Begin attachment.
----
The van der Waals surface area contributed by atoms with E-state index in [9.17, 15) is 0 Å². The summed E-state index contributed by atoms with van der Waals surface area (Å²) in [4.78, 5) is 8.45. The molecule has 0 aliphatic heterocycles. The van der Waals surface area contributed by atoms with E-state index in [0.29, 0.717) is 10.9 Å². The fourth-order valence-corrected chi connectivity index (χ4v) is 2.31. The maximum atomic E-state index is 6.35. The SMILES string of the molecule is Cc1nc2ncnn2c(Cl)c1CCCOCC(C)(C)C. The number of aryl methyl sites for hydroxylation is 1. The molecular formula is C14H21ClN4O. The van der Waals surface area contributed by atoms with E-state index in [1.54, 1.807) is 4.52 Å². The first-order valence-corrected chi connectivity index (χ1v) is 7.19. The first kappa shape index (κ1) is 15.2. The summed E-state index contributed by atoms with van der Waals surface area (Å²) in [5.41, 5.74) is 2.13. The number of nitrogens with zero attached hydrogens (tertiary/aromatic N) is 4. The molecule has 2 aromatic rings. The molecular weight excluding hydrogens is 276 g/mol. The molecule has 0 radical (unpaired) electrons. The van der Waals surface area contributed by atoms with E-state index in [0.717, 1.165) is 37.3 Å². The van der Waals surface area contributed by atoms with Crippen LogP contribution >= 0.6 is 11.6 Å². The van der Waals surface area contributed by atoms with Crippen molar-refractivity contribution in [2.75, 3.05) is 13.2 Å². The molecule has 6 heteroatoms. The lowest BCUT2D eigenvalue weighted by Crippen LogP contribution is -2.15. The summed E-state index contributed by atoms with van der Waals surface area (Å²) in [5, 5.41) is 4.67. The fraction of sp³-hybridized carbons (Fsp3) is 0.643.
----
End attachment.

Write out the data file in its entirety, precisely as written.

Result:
The van der Waals surface area contributed by atoms with E-state index in [9.17, 15) is 0 Å². The summed E-state index contributed by atoms with van der Waals surface area (Å²) in [4.78, 5) is 8.45. The molecule has 0 aliphatic heterocycles. The van der Waals surface area contributed by atoms with E-state index in [0.29, 0.717) is 10.9 Å². The fourth-order valence-corrected chi connectivity index (χ4v) is 2.31. The maximum atomic E-state index is 6.35. The SMILES string of the molecule is Cc1nc2ncnn2c(Cl)c1CCCOCC(C)(C)C. The number of aryl methyl sites for hydroxylation is 1. The molecular formula is C14H21ClN4O. The van der Waals surface area contributed by atoms with E-state index in [1.54, 1.807) is 4.52 Å². The first-order valence-corrected chi connectivity index (χ1v) is 7.19. The first kappa shape index (κ1) is 15.2. The summed E-state index contributed by atoms with van der Waals surface area (Å²) in [5.41, 5.74) is 2.13. The number of nitrogens with zero attached hydrogens (tertiary/aromatic N) is 4. The molecule has 2 aromatic rings. The molecular weight excluding hydrogens is 276 g/mol. The molecule has 0 radical (unpaired) electrons. The van der Waals surface area contributed by atoms with E-state index in [0.717, 1.165) is 37.3 Å². The van der Waals surface area contributed by atoms with Crippen LogP contribution >= 0.6 is 11.6 Å². The van der Waals surface area contributed by atoms with Crippen molar-refractivity contribution in [2.75, 3.05) is 13.2 Å². The molecule has 6 heteroatoms. The lowest BCUT2D eigenvalue weighted by Crippen LogP contribution is -2.15. The summed E-state index contributed by atoms with van der Waals surface area (Å²) in [5, 5.41) is 4.67. The fraction of sp³-hybridized carbons (Fsp3) is 0.643.